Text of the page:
"Teaching children how to program must be a priority in a society where technology is becoming more and more important," says Daniel de Luca, worldwide manager of the Devoxx4Kids initiative, which started in 2012 in Belgium with programming workshops for kids. The program aims to teach and inspire kids about computer programming while they are having fun. Since its founding, Devoxx4Kids has shared its curriculum with Java user groups and other organizations around the world. To date, more than 80 Devoxx4Kids workshops have taken place, with 2,500 participants. "We need to train our kids in technology, and have them stay engaged in technology at an early age. If we catch them raw and show them it's fun, it's possible, they won't be scared," adds Arun Gupta of Devoxx4Kids Bay Area.
And from the looks of the San Francisco event, the kids did have fun. "It's been really cool...I really liked it," says Tim Gonzales, a 14-year-old participant from San Francisco who plans to pursue a career in technology. "The door to opportunity is so open. I just need to find out my passion within technology." Programs such as Devoxx4Kids can help him get where he needs to go, he adds.
Twenty-one girls from the organization Black Girls Code participated in the Devoxx4Kids event at JavaOne.
Of the Devoxx4Kids attendees, 21 were girls from the San Francisco chapter of Black Girls Code, an organization that seeks to introduce girls from underserved communities to computer science and technology with a goal to increase their representation in the STEM (science, technology, engineering, and mathematics) fields. "The event was a wonderful opportunity for our students to experience a wide array of technology tools in a youth-friendly atmosphere," says Black Girls Code Founder Kimberly Bryant.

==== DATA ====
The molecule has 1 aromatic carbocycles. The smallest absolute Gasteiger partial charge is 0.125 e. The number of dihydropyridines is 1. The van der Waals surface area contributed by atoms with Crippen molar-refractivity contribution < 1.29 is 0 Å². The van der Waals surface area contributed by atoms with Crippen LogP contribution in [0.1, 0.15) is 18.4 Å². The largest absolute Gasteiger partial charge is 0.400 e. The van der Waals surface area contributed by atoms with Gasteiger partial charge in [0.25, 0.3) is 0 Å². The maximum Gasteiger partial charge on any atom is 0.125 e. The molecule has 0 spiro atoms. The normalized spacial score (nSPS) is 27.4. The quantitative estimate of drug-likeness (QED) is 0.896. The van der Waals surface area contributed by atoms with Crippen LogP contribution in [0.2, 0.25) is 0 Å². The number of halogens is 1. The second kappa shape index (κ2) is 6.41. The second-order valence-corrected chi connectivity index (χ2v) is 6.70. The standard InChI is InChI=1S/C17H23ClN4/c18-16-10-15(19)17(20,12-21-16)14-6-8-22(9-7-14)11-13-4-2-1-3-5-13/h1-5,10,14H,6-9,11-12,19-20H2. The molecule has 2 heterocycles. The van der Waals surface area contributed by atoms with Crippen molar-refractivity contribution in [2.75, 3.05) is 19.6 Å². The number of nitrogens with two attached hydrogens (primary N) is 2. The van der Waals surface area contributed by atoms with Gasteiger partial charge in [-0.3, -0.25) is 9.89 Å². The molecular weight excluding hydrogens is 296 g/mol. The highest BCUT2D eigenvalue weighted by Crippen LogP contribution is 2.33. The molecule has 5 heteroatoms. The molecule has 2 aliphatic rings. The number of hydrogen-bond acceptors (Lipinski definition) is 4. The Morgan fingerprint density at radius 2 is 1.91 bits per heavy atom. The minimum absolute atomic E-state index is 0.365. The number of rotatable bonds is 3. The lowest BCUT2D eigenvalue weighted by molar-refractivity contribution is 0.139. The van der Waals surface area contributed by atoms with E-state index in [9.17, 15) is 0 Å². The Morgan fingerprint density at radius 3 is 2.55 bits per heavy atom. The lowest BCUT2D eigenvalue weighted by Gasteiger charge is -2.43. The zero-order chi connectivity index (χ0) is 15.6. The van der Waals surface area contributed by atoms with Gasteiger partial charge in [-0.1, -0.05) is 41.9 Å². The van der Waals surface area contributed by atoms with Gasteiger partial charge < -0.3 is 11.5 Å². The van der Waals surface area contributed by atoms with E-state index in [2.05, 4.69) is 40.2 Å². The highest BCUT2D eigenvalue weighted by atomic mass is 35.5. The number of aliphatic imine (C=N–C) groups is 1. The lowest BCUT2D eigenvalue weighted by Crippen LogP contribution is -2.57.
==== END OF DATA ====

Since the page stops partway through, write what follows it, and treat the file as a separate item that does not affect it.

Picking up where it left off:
Computer programs for kids are popping up all over the world. In the Philippines, JEDI4KiDS educates children to be more creative using computers and provides them the opportunity to learn computer programming in a fun and interactive manner.
Kids took a stretching break at the Devoxx4Kids event.
JEDI4KiDS is part of the larger JEDI initiative, which provides free and open source computer science and IT training to colleges and universities. JEDI4KiDS was developed when the JEDI founders realized that there was a need to teach programming at an early age. The program offers one-day workshops in Greenfoot, LEGO Mindstorms, and Scratch in partnership with Devoxx4Kids. "Coding allows children to think creatively and use their brains in a way they have never imagined," says Gerald Concha, founding partner of JEDI4KiDS. "It allows them to feel confident that they can solve problems. If there is something they don't like, they can fix or change it. If there is something they wish they had, they can create it."
The momentum around exposing more kids to computer technology opens the door to a bright future—both for Java and the next generation of Java developers, technologists, and creative minds.